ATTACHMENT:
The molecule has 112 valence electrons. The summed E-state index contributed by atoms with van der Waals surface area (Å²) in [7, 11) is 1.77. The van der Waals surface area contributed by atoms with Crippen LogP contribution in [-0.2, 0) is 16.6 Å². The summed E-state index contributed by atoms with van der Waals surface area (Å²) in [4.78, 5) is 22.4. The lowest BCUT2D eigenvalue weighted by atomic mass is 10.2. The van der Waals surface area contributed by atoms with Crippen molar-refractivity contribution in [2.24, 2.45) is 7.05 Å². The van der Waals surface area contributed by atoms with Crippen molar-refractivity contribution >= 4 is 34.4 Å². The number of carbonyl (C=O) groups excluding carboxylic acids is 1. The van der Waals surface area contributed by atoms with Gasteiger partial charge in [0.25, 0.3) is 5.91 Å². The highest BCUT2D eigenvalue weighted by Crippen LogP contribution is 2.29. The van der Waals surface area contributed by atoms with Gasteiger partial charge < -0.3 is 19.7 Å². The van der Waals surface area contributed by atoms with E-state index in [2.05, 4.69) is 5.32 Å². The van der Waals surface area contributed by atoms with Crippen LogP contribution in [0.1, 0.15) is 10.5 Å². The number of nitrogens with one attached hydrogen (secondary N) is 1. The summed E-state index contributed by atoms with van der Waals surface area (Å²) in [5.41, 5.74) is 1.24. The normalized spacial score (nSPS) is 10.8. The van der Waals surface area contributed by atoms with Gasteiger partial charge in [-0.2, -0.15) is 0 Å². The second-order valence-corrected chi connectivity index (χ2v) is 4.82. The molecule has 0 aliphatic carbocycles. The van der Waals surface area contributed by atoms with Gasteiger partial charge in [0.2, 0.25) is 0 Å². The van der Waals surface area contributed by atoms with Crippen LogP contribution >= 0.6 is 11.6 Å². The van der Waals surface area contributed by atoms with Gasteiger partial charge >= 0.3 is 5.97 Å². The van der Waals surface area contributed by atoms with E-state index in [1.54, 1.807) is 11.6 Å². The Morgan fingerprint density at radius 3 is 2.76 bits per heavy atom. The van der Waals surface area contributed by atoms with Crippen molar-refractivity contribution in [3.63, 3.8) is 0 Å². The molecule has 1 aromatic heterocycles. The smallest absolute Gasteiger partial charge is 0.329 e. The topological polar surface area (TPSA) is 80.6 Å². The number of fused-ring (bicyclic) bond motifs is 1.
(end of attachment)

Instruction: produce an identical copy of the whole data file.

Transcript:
The molecule has 112 valence electrons. The summed E-state index contributed by atoms with van der Waals surface area (Å²) in [7, 11) is 1.77. The van der Waals surface area contributed by atoms with Crippen LogP contribution in [-0.2, 0) is 16.6 Å². The summed E-state index contributed by atoms with van der Waals surface area (Å²) in [4.78, 5) is 22.4. The lowest BCUT2D eigenvalue weighted by atomic mass is 10.2. The van der Waals surface area contributed by atoms with Crippen molar-refractivity contribution in [2.24, 2.45) is 7.05 Å². The van der Waals surface area contributed by atoms with Crippen molar-refractivity contribution >= 4 is 34.4 Å². The number of carbonyl (C=O) groups excluding carboxylic acids is 1. The van der Waals surface area contributed by atoms with Gasteiger partial charge in [0.25, 0.3) is 5.91 Å². The highest BCUT2D eigenvalue weighted by Crippen LogP contribution is 2.29. The van der Waals surface area contributed by atoms with Gasteiger partial charge < -0.3 is 19.7 Å². The van der Waals surface area contributed by atoms with E-state index in [2.05, 4.69) is 5.32 Å². The van der Waals surface area contributed by atoms with Crippen LogP contribution in [0.1, 0.15) is 10.5 Å². The number of nitrogens with one attached hydrogen (secondary N) is 1. The summed E-state index contributed by atoms with van der Waals surface area (Å²) in [5.41, 5.74) is 1.24. The normalized spacial score (nSPS) is 10.8. The van der Waals surface area contributed by atoms with Gasteiger partial charge in [-0.2, -0.15) is 0 Å². The second-order valence-corrected chi connectivity index (χ2v) is 4.82. The molecule has 0 aliphatic carbocycles. The van der Waals surface area contributed by atoms with Gasteiger partial charge in [0.2, 0.25) is 0 Å². The van der Waals surface area contributed by atoms with Crippen LogP contribution >= 0.6 is 11.6 Å². The van der Waals surface area contributed by atoms with Gasteiger partial charge >= 0.3 is 5.97 Å². The van der Waals surface area contributed by atoms with E-state index in [1.54, 1.807) is 11.6 Å². The Morgan fingerprint density at radius 3 is 2.76 bits per heavy atom. The van der Waals surface area contributed by atoms with Crippen molar-refractivity contribution in [3.63, 3.8) is 0 Å². The molecule has 1 aromatic heterocycles. The smallest absolute Gasteiger partial charge is 0.329 e. The topological polar surface area (TPSA) is 80.6 Å². The number of fused-ring (bicyclic) bond motifs is 1.